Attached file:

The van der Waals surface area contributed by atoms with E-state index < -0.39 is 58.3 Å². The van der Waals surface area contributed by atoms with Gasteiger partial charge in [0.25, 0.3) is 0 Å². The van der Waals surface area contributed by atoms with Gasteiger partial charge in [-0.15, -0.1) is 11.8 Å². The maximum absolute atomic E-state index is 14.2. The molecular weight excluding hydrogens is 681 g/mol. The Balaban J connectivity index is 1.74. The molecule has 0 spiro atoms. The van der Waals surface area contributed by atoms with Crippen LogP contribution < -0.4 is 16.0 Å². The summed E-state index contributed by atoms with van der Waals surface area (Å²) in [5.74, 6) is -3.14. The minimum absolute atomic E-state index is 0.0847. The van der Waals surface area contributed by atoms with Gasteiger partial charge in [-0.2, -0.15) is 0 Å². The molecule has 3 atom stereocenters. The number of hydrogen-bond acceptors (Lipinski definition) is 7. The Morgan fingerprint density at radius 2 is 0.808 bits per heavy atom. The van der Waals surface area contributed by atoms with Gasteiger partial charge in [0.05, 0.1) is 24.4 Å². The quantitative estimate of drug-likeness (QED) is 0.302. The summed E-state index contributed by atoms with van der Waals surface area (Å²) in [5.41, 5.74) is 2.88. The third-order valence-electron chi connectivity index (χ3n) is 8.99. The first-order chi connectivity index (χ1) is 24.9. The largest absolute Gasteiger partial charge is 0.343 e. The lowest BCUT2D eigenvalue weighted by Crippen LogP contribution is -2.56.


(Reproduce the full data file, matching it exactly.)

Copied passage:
The van der Waals surface area contributed by atoms with E-state index < -0.39 is 58.3 Å². The van der Waals surface area contributed by atoms with Gasteiger partial charge in [0.25, 0.3) is 0 Å². The van der Waals surface area contributed by atoms with Gasteiger partial charge in [-0.15, -0.1) is 11.8 Å². The maximum absolute atomic E-state index is 14.2. The molecular weight excluding hydrogens is 681 g/mol. The Balaban J connectivity index is 1.74. The molecule has 0 spiro atoms. The van der Waals surface area contributed by atoms with Crippen LogP contribution < -0.4 is 16.0 Å². The summed E-state index contributed by atoms with van der Waals surface area (Å²) in [5.74, 6) is -3.14. The minimum absolute atomic E-state index is 0.0847. The van der Waals surface area contributed by atoms with Gasteiger partial charge in [-0.2, -0.15) is 0 Å². The molecule has 3 atom stereocenters. The number of hydrogen-bond acceptors (Lipinski definition) is 7. The Morgan fingerprint density at radius 2 is 0.808 bits per heavy atom. The van der Waals surface area contributed by atoms with Gasteiger partial charge in [0.05, 0.1) is 24.4 Å². The quantitative estimate of drug-likeness (QED) is 0.302. The summed E-state index contributed by atoms with van der Waals surface area (Å²) in [5.41, 5.74) is 2.88. The third-order valence-electron chi connectivity index (χ3n) is 8.99. The first-order chi connectivity index (χ1) is 24.9. The largest absolute Gasteiger partial charge is 0.343 e. The lowest BCUT2D eigenvalue weighted by Crippen LogP contribution is -2.56.